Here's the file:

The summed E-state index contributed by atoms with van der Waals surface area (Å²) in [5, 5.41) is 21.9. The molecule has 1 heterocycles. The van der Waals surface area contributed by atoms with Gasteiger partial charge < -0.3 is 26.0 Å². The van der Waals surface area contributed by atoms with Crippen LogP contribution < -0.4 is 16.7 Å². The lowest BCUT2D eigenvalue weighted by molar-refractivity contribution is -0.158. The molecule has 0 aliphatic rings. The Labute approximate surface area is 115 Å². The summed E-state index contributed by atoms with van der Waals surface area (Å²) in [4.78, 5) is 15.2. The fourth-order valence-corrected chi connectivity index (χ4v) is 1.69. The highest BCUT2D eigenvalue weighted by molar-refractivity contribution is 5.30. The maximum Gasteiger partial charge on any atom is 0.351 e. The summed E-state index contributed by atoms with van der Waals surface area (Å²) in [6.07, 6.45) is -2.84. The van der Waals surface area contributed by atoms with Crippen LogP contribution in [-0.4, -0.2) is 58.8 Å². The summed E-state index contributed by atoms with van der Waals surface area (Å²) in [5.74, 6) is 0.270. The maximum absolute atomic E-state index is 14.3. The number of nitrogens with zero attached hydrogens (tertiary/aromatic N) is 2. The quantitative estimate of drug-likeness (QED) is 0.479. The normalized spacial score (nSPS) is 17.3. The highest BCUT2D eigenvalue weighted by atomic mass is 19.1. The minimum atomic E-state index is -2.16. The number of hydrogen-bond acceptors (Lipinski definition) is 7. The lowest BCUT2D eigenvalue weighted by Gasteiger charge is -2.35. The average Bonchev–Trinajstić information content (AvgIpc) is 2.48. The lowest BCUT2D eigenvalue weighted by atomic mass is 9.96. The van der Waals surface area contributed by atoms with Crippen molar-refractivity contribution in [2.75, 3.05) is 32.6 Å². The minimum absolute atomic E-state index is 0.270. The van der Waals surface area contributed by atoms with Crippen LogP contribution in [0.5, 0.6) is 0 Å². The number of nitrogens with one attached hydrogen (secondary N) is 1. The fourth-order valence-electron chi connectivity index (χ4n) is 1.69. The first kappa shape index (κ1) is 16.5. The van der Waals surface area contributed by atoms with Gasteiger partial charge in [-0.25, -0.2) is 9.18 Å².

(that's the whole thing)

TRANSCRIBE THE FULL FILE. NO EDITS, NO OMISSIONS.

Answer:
The summed E-state index contributed by atoms with van der Waals surface area (Å²) in [5, 5.41) is 21.9. The molecule has 1 heterocycles. The van der Waals surface area contributed by atoms with Gasteiger partial charge < -0.3 is 26.0 Å². The van der Waals surface area contributed by atoms with Crippen LogP contribution < -0.4 is 16.7 Å². The lowest BCUT2D eigenvalue weighted by molar-refractivity contribution is -0.158. The molecule has 0 aliphatic rings. The Labute approximate surface area is 115 Å². The summed E-state index contributed by atoms with van der Waals surface area (Å²) in [4.78, 5) is 15.2. The fourth-order valence-corrected chi connectivity index (χ4v) is 1.69. The highest BCUT2D eigenvalue weighted by molar-refractivity contribution is 5.30. The maximum Gasteiger partial charge on any atom is 0.351 e. The summed E-state index contributed by atoms with van der Waals surface area (Å²) in [6.07, 6.45) is -2.84. The van der Waals surface area contributed by atoms with Crippen LogP contribution in [-0.4, -0.2) is 58.8 Å². The summed E-state index contributed by atoms with van der Waals surface area (Å²) in [5.74, 6) is 0.270. The maximum absolute atomic E-state index is 14.3. The number of nitrogens with zero attached hydrogens (tertiary/aromatic N) is 2. The quantitative estimate of drug-likeness (QED) is 0.479. The normalized spacial score (nSPS) is 17.3. The highest BCUT2D eigenvalue weighted by atomic mass is 19.1. The minimum atomic E-state index is -2.16. The number of hydrogen-bond acceptors (Lipinski definition) is 7. The lowest BCUT2D eigenvalue weighted by Gasteiger charge is -2.35. The average Bonchev–Trinajstić information content (AvgIpc) is 2.48. The lowest BCUT2D eigenvalue weighted by atomic mass is 9.96. The van der Waals surface area contributed by atoms with Crippen molar-refractivity contribution in [2.75, 3.05) is 32.6 Å². The minimum absolute atomic E-state index is 0.270. The van der Waals surface area contributed by atoms with Crippen LogP contribution in [0.5, 0.6) is 0 Å². The number of nitrogens with one attached hydrogen (secondary N) is 1. The fourth-order valence-electron chi connectivity index (χ4n) is 1.69. The first kappa shape index (κ1) is 16.5. The van der Waals surface area contributed by atoms with Gasteiger partial charge in [-0.25, -0.2) is 9.18 Å².